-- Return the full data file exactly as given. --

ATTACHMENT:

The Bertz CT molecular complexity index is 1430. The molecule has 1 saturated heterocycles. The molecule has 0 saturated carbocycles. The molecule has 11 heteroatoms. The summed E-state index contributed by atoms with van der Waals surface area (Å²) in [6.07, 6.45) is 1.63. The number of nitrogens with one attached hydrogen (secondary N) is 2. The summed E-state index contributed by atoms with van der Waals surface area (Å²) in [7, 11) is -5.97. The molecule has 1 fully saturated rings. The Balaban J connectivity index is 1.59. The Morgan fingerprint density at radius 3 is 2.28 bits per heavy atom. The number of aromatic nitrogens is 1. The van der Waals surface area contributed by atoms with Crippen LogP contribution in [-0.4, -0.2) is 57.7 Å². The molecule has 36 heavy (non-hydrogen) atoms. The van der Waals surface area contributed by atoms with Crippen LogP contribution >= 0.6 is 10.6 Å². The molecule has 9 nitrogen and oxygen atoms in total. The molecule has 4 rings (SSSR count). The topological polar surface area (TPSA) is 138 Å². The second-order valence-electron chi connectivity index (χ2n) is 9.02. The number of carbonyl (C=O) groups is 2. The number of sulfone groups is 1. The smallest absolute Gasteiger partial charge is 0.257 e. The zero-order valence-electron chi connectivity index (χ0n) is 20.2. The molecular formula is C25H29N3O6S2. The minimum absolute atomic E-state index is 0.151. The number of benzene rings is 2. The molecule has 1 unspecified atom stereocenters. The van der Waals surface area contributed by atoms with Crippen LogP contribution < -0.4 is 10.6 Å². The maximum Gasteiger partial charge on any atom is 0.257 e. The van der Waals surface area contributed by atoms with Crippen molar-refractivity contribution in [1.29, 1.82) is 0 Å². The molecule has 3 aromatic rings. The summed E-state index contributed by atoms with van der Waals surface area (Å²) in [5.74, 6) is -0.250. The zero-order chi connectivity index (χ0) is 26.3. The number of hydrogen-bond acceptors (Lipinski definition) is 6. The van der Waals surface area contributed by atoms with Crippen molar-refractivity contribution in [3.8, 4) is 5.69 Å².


The Bertz CT molecular complexity index is 1430. The molecule has 1 saturated heterocycles. The molecule has 0 saturated carbocycles. The molecule has 11 heteroatoms. The summed E-state index contributed by atoms with van der Waals surface area (Å²) in [6.07, 6.45) is 1.63. The number of nitrogens with one attached hydrogen (secondary N) is 2. The summed E-state index contributed by atoms with van der Waals surface area (Å²) in [7, 11) is -5.97. The molecule has 1 fully saturated rings. The Balaban J connectivity index is 1.59. The Morgan fingerprint density at radius 3 is 2.28 bits per heavy atom. The number of aromatic nitrogens is 1. The van der Waals surface area contributed by atoms with Crippen LogP contribution in [-0.4, -0.2) is 57.7 Å². The molecule has 36 heavy (non-hydrogen) atoms. The van der Waals surface area contributed by atoms with Crippen LogP contribution >= 0.6 is 10.6 Å². The molecule has 9 nitrogen and oxygen atoms in total. The molecule has 4 rings (SSSR count). The topological polar surface area (TPSA) is 138 Å². The second-order valence-electron chi connectivity index (χ2n) is 9.02. The number of carbonyl (C=O) groups is 2. The number of sulfone groups is 1. The smallest absolute Gasteiger partial charge is 0.257 e. The zero-order valence-electron chi connectivity index (χ0n) is 20.2. The molecular formula is C25H29N3O6S2. The minimum absolute atomic E-state index is 0.151. The number of benzene rings is 2. The molecule has 1 unspecified atom stereocenters. The van der Waals surface area contributed by atoms with Crippen LogP contribution < -0.4 is 10.6 Å². The maximum Gasteiger partial charge on any atom is 0.257 e. The van der Waals surface area contributed by atoms with Crippen molar-refractivity contribution in [1.29, 1.82) is 0 Å². The molecule has 3 aromatic rings. The summed E-state index contributed by atoms with van der Waals surface area (Å²) in [5.74, 6) is -0.250. The zero-order chi connectivity index (χ0) is 26.3. The number of hydrogen-bond acceptors (Lipinski definition) is 6. The van der Waals surface area contributed by atoms with Crippen molar-refractivity contribution in [3.8, 4) is 5.69 Å².